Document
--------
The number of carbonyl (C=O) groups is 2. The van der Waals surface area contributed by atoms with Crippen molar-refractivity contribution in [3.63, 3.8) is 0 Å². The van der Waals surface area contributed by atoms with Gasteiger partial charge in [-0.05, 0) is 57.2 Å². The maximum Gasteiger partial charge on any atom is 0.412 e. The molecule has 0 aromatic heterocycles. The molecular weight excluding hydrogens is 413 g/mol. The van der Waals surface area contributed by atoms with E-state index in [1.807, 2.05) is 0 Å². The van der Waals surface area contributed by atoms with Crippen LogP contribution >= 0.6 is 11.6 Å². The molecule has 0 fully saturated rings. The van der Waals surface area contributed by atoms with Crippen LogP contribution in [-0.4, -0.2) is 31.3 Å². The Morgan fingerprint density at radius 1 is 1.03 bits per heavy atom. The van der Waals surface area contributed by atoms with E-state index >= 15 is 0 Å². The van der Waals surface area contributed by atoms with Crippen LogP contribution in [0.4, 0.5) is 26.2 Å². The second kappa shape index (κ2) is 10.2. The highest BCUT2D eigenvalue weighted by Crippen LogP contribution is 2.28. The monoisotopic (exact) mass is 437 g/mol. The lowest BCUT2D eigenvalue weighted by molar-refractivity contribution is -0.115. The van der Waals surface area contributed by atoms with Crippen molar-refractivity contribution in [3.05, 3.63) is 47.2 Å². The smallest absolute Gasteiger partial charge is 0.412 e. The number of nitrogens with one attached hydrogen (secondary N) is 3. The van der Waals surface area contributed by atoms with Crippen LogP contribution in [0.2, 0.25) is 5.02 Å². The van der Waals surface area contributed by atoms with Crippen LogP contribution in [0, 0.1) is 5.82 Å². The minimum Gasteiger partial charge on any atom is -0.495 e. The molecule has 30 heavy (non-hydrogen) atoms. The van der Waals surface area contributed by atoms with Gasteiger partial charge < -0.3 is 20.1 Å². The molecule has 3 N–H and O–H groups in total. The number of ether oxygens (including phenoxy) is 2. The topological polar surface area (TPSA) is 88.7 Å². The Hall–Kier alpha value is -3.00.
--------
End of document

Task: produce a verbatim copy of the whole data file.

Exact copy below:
The number of carbonyl (C=O) groups is 2. The van der Waals surface area contributed by atoms with Crippen molar-refractivity contribution in [3.63, 3.8) is 0 Å². The van der Waals surface area contributed by atoms with Gasteiger partial charge in [-0.05, 0) is 57.2 Å². The maximum Gasteiger partial charge on any atom is 0.412 e. The molecule has 0 aromatic heterocycles. The molecular weight excluding hydrogens is 413 g/mol. The van der Waals surface area contributed by atoms with E-state index in [1.807, 2.05) is 0 Å². The van der Waals surface area contributed by atoms with Crippen LogP contribution >= 0.6 is 11.6 Å². The molecule has 0 fully saturated rings. The van der Waals surface area contributed by atoms with Crippen LogP contribution in [-0.4, -0.2) is 31.3 Å². The Morgan fingerprint density at radius 1 is 1.03 bits per heavy atom. The van der Waals surface area contributed by atoms with E-state index >= 15 is 0 Å². The van der Waals surface area contributed by atoms with Crippen LogP contribution in [0.4, 0.5) is 26.2 Å². The second kappa shape index (κ2) is 10.2. The highest BCUT2D eigenvalue weighted by Crippen LogP contribution is 2.28. The monoisotopic (exact) mass is 437 g/mol. The lowest BCUT2D eigenvalue weighted by molar-refractivity contribution is -0.115. The van der Waals surface area contributed by atoms with Crippen molar-refractivity contribution in [3.05, 3.63) is 47.2 Å². The smallest absolute Gasteiger partial charge is 0.412 e. The number of nitrogens with one attached hydrogen (secondary N) is 3. The van der Waals surface area contributed by atoms with Crippen LogP contribution in [0.2, 0.25) is 5.02 Å². The van der Waals surface area contributed by atoms with Crippen LogP contribution in [0, 0.1) is 5.82 Å². The minimum Gasteiger partial charge on any atom is -0.495 e. The molecule has 30 heavy (non-hydrogen) atoms. The van der Waals surface area contributed by atoms with Gasteiger partial charge < -0.3 is 20.1 Å². The molecule has 3 N–H and O–H groups in total. The number of ether oxygens (including phenoxy) is 2. The topological polar surface area (TPSA) is 88.7 Å². The Hall–Kier alpha value is -3.00.